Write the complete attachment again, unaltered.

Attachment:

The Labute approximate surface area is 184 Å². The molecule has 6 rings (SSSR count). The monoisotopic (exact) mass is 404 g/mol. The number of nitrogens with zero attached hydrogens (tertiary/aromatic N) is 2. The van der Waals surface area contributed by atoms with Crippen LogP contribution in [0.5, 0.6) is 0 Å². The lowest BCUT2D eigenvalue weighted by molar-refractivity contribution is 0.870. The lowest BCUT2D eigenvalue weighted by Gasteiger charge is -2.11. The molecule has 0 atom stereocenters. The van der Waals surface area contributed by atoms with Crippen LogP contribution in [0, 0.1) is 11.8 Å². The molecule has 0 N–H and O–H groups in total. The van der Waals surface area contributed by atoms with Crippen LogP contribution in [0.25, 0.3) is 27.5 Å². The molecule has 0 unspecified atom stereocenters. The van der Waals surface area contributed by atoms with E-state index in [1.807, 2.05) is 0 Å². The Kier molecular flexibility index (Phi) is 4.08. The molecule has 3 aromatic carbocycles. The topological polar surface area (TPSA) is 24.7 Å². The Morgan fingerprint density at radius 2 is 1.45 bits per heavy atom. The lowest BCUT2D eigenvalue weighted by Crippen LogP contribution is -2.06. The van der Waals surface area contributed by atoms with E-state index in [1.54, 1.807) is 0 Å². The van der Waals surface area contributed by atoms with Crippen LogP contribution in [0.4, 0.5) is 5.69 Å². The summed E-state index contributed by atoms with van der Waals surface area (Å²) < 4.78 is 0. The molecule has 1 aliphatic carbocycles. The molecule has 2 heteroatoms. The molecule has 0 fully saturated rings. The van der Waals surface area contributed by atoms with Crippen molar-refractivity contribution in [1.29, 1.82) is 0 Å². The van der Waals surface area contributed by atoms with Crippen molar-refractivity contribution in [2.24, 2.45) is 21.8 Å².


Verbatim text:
The Labute approximate surface area is 184 Å². The molecule has 6 rings (SSSR count). The monoisotopic (exact) mass is 404 g/mol. The number of nitrogens with zero attached hydrogens (tertiary/aromatic N) is 2. The van der Waals surface area contributed by atoms with Crippen LogP contribution in [0.5, 0.6) is 0 Å². The lowest BCUT2D eigenvalue weighted by molar-refractivity contribution is 0.870. The lowest BCUT2D eigenvalue weighted by Gasteiger charge is -2.11. The molecule has 0 atom stereocenters. The van der Waals surface area contributed by atoms with Crippen LogP contribution in [0, 0.1) is 11.8 Å². The molecule has 0 N–H and O–H groups in total. The van der Waals surface area contributed by atoms with Crippen LogP contribution in [0.25, 0.3) is 27.5 Å². The molecule has 0 unspecified atom stereocenters. The van der Waals surface area contributed by atoms with E-state index in [1.807, 2.05) is 0 Å². The Kier molecular flexibility index (Phi) is 4.08. The molecule has 3 aromatic carbocycles. The topological polar surface area (TPSA) is 24.7 Å². The Morgan fingerprint density at radius 2 is 1.45 bits per heavy atom. The lowest BCUT2D eigenvalue weighted by Crippen LogP contribution is -2.06. The van der Waals surface area contributed by atoms with E-state index in [1.54, 1.807) is 0 Å². The van der Waals surface area contributed by atoms with Crippen LogP contribution in [0.4, 0.5) is 5.69 Å². The summed E-state index contributed by atoms with van der Waals surface area (Å²) < 4.78 is 0. The molecule has 1 aliphatic carbocycles. The molecule has 2 heteroatoms. The molecule has 0 fully saturated rings. The van der Waals surface area contributed by atoms with Crippen molar-refractivity contribution in [1.29, 1.82) is 0 Å². The van der Waals surface area contributed by atoms with Crippen molar-refractivity contribution in [2.24, 2.45) is 21.8 Å².